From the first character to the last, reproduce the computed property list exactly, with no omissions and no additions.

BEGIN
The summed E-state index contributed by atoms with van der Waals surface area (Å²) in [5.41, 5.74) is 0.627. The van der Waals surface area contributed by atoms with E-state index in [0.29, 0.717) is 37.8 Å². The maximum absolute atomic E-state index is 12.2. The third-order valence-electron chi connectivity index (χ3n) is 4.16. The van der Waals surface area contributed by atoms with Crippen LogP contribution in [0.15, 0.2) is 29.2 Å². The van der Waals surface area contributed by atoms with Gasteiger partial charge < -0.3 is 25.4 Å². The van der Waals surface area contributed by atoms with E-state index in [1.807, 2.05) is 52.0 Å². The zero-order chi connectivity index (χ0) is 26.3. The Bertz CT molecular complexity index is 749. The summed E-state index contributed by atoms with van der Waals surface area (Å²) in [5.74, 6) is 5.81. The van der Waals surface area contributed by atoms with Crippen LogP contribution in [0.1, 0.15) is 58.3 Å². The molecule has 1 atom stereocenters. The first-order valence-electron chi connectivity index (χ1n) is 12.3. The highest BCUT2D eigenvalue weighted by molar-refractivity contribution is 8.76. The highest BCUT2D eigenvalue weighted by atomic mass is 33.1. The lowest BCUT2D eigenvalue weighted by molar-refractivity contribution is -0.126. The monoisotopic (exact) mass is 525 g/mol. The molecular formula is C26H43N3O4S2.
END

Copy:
The summed E-state index contributed by atoms with van der Waals surface area (Å²) in [5.41, 5.74) is 0.627. The van der Waals surface area contributed by atoms with E-state index in [0.29, 0.717) is 37.8 Å². The maximum absolute atomic E-state index is 12.2. The third-order valence-electron chi connectivity index (χ3n) is 4.16. The van der Waals surface area contributed by atoms with Crippen LogP contribution in [0.15, 0.2) is 29.2 Å². The van der Waals surface area contributed by atoms with Gasteiger partial charge < -0.3 is 25.4 Å². The van der Waals surface area contributed by atoms with E-state index in [1.807, 2.05) is 52.0 Å². The zero-order chi connectivity index (χ0) is 26.3. The Bertz CT molecular complexity index is 749. The summed E-state index contributed by atoms with van der Waals surface area (Å²) in [5.74, 6) is 5.81. The van der Waals surface area contributed by atoms with Crippen LogP contribution in [0.1, 0.15) is 58.3 Å². The molecule has 1 atom stereocenters. The first-order valence-electron chi connectivity index (χ1n) is 12.3. The highest BCUT2D eigenvalue weighted by molar-refractivity contribution is 8.76. The highest BCUT2D eigenvalue weighted by atomic mass is 33.1. The lowest BCUT2D eigenvalue weighted by molar-refractivity contribution is -0.126. The monoisotopic (exact) mass is 525 g/mol. The molecular formula is C26H43N3O4S2.